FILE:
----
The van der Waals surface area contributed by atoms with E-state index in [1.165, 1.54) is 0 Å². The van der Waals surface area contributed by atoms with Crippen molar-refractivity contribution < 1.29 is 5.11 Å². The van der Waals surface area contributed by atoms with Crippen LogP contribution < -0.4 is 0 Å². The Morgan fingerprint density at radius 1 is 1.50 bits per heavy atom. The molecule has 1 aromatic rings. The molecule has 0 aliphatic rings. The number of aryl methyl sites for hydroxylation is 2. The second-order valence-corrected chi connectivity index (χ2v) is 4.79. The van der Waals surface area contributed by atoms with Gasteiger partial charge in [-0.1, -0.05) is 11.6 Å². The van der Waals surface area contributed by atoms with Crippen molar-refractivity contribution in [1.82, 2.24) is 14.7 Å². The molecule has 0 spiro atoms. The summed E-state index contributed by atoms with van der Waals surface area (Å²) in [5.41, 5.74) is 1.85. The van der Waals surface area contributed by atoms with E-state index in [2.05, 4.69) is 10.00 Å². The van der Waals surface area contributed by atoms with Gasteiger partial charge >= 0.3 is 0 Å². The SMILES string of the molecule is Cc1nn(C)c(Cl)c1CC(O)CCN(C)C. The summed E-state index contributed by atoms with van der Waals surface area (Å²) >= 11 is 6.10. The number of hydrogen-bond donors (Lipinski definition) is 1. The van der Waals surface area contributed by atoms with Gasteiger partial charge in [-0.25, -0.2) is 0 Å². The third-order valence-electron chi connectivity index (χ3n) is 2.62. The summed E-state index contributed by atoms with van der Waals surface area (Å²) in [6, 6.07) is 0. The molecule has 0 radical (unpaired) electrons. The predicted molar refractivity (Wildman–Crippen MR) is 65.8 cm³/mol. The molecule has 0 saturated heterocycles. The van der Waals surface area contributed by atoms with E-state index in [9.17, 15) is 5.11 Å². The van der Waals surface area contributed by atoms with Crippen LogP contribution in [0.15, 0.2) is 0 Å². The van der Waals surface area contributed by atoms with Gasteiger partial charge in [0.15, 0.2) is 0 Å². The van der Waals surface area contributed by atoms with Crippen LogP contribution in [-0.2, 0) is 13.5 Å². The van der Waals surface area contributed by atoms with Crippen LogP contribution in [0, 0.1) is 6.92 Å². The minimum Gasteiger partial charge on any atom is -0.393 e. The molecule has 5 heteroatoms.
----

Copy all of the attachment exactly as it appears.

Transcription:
The van der Waals surface area contributed by atoms with E-state index in [1.165, 1.54) is 0 Å². The van der Waals surface area contributed by atoms with Crippen molar-refractivity contribution < 1.29 is 5.11 Å². The van der Waals surface area contributed by atoms with Crippen LogP contribution < -0.4 is 0 Å². The Morgan fingerprint density at radius 1 is 1.50 bits per heavy atom. The molecule has 1 aromatic rings. The molecule has 0 aliphatic rings. The number of aryl methyl sites for hydroxylation is 2. The second-order valence-corrected chi connectivity index (χ2v) is 4.79. The van der Waals surface area contributed by atoms with Gasteiger partial charge in [-0.1, -0.05) is 11.6 Å². The van der Waals surface area contributed by atoms with Crippen molar-refractivity contribution in [1.82, 2.24) is 14.7 Å². The molecule has 0 spiro atoms. The summed E-state index contributed by atoms with van der Waals surface area (Å²) in [5.41, 5.74) is 1.85. The van der Waals surface area contributed by atoms with E-state index in [2.05, 4.69) is 10.00 Å². The van der Waals surface area contributed by atoms with Gasteiger partial charge >= 0.3 is 0 Å². The SMILES string of the molecule is Cc1nn(C)c(Cl)c1CC(O)CCN(C)C. The summed E-state index contributed by atoms with van der Waals surface area (Å²) >= 11 is 6.10. The number of hydrogen-bond donors (Lipinski definition) is 1. The van der Waals surface area contributed by atoms with Gasteiger partial charge in [-0.25, -0.2) is 0 Å². The third-order valence-electron chi connectivity index (χ3n) is 2.62. The summed E-state index contributed by atoms with van der Waals surface area (Å²) in [6, 6.07) is 0. The molecule has 0 radical (unpaired) electrons. The predicted molar refractivity (Wildman–Crippen MR) is 65.8 cm³/mol. The molecule has 0 saturated heterocycles. The van der Waals surface area contributed by atoms with E-state index in [9.17, 15) is 5.11 Å². The van der Waals surface area contributed by atoms with Crippen LogP contribution in [0.15, 0.2) is 0 Å². The van der Waals surface area contributed by atoms with Gasteiger partial charge in [0.15, 0.2) is 0 Å². The van der Waals surface area contributed by atoms with Crippen LogP contribution in [-0.2, 0) is 13.5 Å². The van der Waals surface area contributed by atoms with Crippen LogP contribution in [0, 0.1) is 6.92 Å². The minimum Gasteiger partial charge on any atom is -0.393 e. The molecule has 5 heteroatoms.